Rave Review is so thrilled to bring you the very first editorial of our fabulous new contributor. She’s a gorgeous gal, inside and out, she’s also a wife and mommy, which in our opinion makes her a superwoman. Plus, she’s one of the most recognized faces and voices in South Africa. Sam Cowen, author and co-host of 94.7’s Breakfast Express is writing to all of you about the things that make her tick, and the experiences that make her laugh. As only she can, Sam is one inspiring lady, and we at Rave can’t think of anyone better to make us giggle. The dreaded canapé is on the chopping block this month, read more to find out why.


The other night I went to a very posh function in Hyde Park. The only drinks available were champagne and soda water. As a teetotaler this was mildly disappointing but I comforted myself with extra ice and lemon in my soda water. I’ve always been a bit of a wild one.

It was fortunate that I did have access to the beverage of models (Shashi Naidoo calls it ‘crunchy water’ and she’s a very successful model so she should know) because the available food was inedible.  That’s not to say it was spoilt or old. It was very pretty and arranged most artistically. Canapes generally are. Indeed, not since an interior decorator walked off with three bond repayments to flounce my bedroom curtains on ornate curtain rods have I seen anything so elegant. However unlike my bedroom curtains, all the food arrived in little spoons.

The trouble with meals on little spoons is twofold. The first problem is the amount of food on the spoon. A tablespoon only holds fifteen millilitres. It works out to about a mouthful. And while that helping may be a veritable feast for a Smurf or a fairy, consisting, as some of these did of a sliver of steak, a miniature potato wedge and a pea, it is still only one of the possible ten to fifteen spoonsful that it takes to fill me up.


A Chinese soup spoon, which seems to be the spoon du jour, holds slightly more. It also has higher sides and a wider bowl. This makes eating out of it rather difficult. Do I put the bowl to my lips and nibble the prawn cocktail/mini meatball/feta square delicately? Or do I toss the lot down my throat like a shot of tequila? This involves opening your mouth very wide, as I would for the dentist. But that’s how I’m supposed to look at the dentist. I’m also lying down in a reclining chair during daylight hours. The same look doesn’t work as well at a swanky function where the heels are high and the store prices are higher. So what’s a girl to do? Do I vary the mode of consumption depending on the dish, the company or the number of spoons?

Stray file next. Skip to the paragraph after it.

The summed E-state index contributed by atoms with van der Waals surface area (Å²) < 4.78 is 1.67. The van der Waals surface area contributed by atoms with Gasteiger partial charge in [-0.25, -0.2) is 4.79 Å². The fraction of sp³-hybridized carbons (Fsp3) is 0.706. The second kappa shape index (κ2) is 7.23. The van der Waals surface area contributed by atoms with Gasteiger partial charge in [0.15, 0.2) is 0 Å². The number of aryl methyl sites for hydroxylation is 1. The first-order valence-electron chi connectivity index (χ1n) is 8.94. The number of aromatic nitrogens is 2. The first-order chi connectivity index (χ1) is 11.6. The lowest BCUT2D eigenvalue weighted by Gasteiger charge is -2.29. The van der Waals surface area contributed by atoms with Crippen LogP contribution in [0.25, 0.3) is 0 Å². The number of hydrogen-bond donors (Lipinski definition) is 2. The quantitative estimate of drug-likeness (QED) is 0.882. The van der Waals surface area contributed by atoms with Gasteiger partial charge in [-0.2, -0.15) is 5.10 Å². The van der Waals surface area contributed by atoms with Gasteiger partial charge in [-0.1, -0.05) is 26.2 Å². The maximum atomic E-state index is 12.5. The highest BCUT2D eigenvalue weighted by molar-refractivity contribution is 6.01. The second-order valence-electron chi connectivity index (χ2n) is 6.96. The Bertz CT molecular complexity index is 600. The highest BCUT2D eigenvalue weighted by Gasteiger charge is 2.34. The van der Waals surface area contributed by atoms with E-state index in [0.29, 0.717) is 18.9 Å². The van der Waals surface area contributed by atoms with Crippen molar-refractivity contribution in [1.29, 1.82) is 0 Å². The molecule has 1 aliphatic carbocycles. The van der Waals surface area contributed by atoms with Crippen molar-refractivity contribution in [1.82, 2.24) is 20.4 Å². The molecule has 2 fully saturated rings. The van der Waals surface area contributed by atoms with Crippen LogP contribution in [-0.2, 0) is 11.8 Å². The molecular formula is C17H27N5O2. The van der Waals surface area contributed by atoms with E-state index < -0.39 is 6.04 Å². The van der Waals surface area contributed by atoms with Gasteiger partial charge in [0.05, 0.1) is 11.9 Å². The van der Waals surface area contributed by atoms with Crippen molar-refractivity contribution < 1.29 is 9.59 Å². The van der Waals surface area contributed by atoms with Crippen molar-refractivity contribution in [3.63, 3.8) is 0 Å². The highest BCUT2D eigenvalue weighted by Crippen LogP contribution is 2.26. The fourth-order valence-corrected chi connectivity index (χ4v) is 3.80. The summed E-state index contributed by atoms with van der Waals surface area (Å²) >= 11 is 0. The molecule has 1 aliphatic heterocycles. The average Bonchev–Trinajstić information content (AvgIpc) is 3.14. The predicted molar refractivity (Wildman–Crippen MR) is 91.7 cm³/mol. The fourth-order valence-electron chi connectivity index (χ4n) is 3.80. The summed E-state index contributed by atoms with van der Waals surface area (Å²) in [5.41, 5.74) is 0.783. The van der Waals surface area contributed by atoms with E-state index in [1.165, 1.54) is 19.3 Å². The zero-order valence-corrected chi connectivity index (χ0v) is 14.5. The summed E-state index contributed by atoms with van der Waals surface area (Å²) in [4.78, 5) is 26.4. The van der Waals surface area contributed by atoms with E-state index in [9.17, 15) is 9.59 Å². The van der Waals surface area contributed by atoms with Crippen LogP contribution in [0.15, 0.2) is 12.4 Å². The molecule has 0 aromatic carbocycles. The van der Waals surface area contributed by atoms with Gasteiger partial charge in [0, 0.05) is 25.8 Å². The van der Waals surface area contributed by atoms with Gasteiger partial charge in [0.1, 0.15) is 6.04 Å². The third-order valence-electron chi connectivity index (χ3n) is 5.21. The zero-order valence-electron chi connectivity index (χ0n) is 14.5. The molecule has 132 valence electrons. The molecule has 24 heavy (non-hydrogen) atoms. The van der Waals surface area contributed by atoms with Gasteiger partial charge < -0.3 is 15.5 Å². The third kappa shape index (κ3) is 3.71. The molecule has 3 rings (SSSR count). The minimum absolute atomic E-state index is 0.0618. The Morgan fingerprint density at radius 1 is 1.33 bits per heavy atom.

This brings me neatly to problem number two. How many spoons of food are acceptable? How many can one take before looking like a glutton or a spoon fetishist? One at a time leaves you hungry but more than that and people start wondering if you’re trying to make up a set to take home. And when you’ve finished with them, where do you leave them? I’ve taken more than one before. I once took five. I’ve tried hiding them under drinks napkins. I’ve tried dropping them on the floor and kicking them under those tall, wobbly tables, against which you should NEVER lean.  Once I even arranged them in an ashtray and pretended they arrived like that. So I watch the waiters carrying the spoon platters around with barely concealed anxiety. Canape spoons are like Romany Creams. You can never stop at just one.

Until next time,